Several gorillas test positive for COVID-19 at California zoo—first in the world

They are the world’s first non-human primates with confirmed cases of the virus.

Three western lowland gorillas at the San Diego Zoo Safari Park have tested positive for the coronavirus, the U.S. Department of Agriculture announced this afternoon, making them the world’s first-known great apes to contract the virus.

The gorillas, who live in a troop of eight, are expected to recover, says Lisa Peterson, executive director of the San Diego Zoo Safari Park, in California. Caretakers have decided to keep all eight gorillas together and monitor them closely.

“Some may have it and others may not,” Peterson says. “They live in a troop with a single silverback. He’s the leader. He guides them throughout the day. They look to him. It’s really best for them that they’re allowed to continue as they are.”

Gorillas are the seventh animal species to have contracted the virus naturally, following confirmed infections in tigers, lions, mink, snow leopards, dogs, and domestic cats. While there are documented cases of mink-to-human transmission in the Netherlands and Denmark, there is no evidence that the other species can make humans sick. (Here’s how diseases can jump from animals to humans.)

Like the lions and tigers at the Bronx Zoo, which tested positive in April, the three infected gorillas probably contracted the virus from an asymptomatic zoo worker, according to Peterson. She says that the zoo has strict protocols for preventing infections, including a daily questionnaire for staff and full protective suits for those in direct contact with animals.

Two of the gorillas first began coughing on January 6. Zoo staff collected fecal samples and sent them to the California Animal Health and Food Safety Laboratory System. That lab and the USDA’s National Veterinary Services Laboratories (NVSL) confirmed the infection on January 11.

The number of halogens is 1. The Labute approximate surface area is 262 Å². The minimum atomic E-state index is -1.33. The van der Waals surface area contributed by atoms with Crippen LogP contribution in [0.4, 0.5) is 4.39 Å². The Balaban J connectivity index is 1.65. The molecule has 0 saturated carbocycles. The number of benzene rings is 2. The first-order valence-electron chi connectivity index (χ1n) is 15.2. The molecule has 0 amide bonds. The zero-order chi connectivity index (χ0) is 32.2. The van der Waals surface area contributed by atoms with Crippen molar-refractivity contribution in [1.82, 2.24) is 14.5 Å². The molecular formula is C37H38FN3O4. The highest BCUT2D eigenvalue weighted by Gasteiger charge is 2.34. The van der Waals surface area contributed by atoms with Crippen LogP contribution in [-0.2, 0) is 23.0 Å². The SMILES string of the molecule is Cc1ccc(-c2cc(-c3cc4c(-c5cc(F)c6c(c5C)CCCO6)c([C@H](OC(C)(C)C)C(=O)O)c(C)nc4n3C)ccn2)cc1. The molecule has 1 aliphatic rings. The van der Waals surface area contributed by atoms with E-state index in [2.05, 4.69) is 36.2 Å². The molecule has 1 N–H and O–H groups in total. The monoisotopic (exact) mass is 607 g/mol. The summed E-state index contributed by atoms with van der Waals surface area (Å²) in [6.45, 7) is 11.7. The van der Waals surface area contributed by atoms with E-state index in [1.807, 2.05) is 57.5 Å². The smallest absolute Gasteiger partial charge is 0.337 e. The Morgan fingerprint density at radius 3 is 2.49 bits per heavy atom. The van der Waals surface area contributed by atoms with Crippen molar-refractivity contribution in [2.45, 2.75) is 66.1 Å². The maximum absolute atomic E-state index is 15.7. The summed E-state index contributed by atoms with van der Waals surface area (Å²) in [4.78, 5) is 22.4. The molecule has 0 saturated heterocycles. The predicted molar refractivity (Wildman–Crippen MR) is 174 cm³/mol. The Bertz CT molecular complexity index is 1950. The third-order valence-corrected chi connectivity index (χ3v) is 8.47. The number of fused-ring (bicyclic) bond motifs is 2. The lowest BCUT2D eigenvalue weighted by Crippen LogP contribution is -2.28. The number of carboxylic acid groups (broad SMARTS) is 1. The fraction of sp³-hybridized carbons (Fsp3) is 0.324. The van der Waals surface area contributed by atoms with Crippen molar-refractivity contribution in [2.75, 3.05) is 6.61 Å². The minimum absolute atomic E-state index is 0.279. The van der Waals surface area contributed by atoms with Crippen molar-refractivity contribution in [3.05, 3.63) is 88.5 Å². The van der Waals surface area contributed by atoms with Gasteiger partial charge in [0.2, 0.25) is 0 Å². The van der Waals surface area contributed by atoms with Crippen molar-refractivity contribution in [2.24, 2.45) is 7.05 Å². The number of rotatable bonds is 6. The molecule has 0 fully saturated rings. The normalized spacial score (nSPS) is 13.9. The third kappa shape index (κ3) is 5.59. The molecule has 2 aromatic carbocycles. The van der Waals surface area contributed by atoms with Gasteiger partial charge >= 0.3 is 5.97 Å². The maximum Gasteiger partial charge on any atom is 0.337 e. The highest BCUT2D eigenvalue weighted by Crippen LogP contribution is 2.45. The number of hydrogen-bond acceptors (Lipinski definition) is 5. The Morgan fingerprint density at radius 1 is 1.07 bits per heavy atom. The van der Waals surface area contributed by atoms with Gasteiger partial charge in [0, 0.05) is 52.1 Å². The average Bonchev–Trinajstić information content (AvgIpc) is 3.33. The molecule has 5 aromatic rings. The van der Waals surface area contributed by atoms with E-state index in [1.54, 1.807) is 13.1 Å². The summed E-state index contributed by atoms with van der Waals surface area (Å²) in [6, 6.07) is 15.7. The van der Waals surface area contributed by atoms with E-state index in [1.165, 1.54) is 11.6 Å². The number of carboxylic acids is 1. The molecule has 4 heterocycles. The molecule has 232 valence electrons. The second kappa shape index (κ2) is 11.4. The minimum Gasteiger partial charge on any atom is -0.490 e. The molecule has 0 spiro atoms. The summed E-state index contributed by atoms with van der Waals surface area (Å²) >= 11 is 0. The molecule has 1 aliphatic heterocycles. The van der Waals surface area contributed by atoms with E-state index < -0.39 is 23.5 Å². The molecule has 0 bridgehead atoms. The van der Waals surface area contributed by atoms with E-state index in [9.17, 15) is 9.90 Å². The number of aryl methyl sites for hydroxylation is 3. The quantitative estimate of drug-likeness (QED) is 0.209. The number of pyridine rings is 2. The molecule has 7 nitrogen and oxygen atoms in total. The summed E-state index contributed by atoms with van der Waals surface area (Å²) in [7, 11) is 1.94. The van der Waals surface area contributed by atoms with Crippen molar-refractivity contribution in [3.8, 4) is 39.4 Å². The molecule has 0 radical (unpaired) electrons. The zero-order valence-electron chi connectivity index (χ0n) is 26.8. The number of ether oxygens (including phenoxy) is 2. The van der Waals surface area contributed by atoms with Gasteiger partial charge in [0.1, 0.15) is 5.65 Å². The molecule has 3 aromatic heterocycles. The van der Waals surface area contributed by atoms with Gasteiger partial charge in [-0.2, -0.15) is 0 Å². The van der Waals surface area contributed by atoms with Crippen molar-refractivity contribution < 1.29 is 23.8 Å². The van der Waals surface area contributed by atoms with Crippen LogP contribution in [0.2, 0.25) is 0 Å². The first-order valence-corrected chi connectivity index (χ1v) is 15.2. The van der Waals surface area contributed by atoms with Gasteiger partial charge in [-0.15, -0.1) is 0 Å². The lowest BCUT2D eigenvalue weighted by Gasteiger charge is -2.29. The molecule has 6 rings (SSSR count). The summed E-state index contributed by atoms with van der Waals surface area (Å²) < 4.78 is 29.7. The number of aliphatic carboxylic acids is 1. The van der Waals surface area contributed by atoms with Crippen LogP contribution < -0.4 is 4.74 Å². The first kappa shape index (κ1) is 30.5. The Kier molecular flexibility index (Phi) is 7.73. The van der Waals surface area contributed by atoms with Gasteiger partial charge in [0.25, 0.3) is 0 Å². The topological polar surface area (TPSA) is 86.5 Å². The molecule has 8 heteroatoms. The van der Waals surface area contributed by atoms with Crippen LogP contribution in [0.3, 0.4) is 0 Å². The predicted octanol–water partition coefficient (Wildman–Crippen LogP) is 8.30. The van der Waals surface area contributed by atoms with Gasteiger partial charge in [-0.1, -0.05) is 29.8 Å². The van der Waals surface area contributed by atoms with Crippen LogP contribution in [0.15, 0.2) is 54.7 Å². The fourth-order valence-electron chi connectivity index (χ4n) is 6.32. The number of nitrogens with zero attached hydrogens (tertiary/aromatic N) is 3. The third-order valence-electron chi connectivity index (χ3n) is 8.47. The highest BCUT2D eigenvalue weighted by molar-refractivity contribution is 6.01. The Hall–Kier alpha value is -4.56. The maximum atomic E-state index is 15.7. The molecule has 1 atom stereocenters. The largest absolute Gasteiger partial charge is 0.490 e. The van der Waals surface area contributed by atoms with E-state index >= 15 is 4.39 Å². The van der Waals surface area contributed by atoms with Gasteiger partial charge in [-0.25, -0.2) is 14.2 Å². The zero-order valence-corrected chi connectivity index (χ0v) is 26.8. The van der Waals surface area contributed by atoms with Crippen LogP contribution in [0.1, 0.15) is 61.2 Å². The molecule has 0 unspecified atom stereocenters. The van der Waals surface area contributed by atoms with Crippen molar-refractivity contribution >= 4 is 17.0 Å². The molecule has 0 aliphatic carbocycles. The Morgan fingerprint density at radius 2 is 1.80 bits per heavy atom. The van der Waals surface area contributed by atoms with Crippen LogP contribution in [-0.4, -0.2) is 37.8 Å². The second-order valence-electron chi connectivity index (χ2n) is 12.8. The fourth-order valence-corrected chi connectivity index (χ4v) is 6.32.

The three gorillas, whom the zoo is not naming, are still showing symptoms. Some have runny noses and are lethargic. “Everybody is a little more tempered in their activities,” Peterson says, “but they’re getting fluids and eating well.”

This news confirms earlier research that critically endangered western lowland gorillas—along with several other rare or endangered species of apes—are particularly susceptible to SARS-CoV-2, the virus that causes COVID-19. “The potential for COVID-like disease outbreak in either captive or wild populations of endangered primates is pretty high,” Harris Lewin, a distinguished professor of ecology and evolution at University of California, Davis, told National Geographic in November.

Fewer than 5,000 gorillas remain in the wild. Because they live in close family groups, researchers worry that if one caught the virus, the infection may spread quickly and imperil already precarious populations.

Dan Ashe, president and CEO of the Association of Zoos and Aquariums (AZA), tells National Geographic by email that the gorillas testing positive is “concerning,” but he has “complete confidence” that the San Diego Zoo staff is taking every precaution.

All confirmed cases of zoo animals contracting the coronavirus in the U.S. have been at AZA-accredited facilities—the Bronx Zoo, San Diego Zoo Safari Park, and Louisville Zoo, which all follow strict health protocols, Ashe says. At unaccredited zoos, many of which lack the expertise and professionalism of accredited facilities, it’s unknown how many animals, if any, may have contracted the virus without ever being tested.

Peterson says she is hopeful that what the zoo learns through observing its COVID-positive gorillas may help protect wild populations.

Editor's note: This story was updated to clarify that the gorillas live at the San Diego Zoo Safari Park, an affiliate of the San Diego Zoo.

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